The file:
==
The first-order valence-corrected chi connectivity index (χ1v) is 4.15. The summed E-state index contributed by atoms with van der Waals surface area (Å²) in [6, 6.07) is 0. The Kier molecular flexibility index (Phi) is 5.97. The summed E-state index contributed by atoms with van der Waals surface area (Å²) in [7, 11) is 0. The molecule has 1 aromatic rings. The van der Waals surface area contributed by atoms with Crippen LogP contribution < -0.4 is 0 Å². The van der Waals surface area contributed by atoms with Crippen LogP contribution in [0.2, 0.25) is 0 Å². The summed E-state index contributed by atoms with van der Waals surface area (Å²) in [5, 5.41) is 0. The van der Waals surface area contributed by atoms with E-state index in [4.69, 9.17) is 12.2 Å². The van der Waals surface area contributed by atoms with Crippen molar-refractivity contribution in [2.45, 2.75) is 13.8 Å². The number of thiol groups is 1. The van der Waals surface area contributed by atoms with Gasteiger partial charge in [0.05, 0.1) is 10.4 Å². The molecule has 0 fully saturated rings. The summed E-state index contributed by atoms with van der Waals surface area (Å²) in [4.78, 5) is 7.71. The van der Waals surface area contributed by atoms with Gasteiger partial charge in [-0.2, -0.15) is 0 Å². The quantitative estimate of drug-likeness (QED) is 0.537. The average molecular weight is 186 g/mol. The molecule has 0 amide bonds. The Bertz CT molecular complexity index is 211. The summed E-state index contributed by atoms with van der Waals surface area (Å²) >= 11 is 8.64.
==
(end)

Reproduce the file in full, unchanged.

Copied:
The first-order valence-corrected chi connectivity index (χ1v) is 4.15. The summed E-state index contributed by atoms with van der Waals surface area (Å²) in [6, 6.07) is 0. The Kier molecular flexibility index (Phi) is 5.97. The summed E-state index contributed by atoms with van der Waals surface area (Å²) in [7, 11) is 0. The molecule has 1 aromatic rings. The van der Waals surface area contributed by atoms with Crippen LogP contribution < -0.4 is 0 Å². The van der Waals surface area contributed by atoms with Crippen LogP contribution in [0.2, 0.25) is 0 Å². The summed E-state index contributed by atoms with van der Waals surface area (Å²) in [5, 5.41) is 0. The van der Waals surface area contributed by atoms with E-state index in [4.69, 9.17) is 12.2 Å². The van der Waals surface area contributed by atoms with Crippen molar-refractivity contribution in [2.45, 2.75) is 13.8 Å². The number of thiol groups is 1. The van der Waals surface area contributed by atoms with Gasteiger partial charge in [0.05, 0.1) is 10.4 Å². The molecule has 0 fully saturated rings. The summed E-state index contributed by atoms with van der Waals surface area (Å²) in [4.78, 5) is 7.71. The van der Waals surface area contributed by atoms with Gasteiger partial charge in [-0.2, -0.15) is 0 Å². The quantitative estimate of drug-likeness (QED) is 0.537. The average molecular weight is 186 g/mol. The molecule has 0 amide bonds. The Bertz CT molecular complexity index is 211. The summed E-state index contributed by atoms with van der Waals surface area (Å²) >= 11 is 8.64.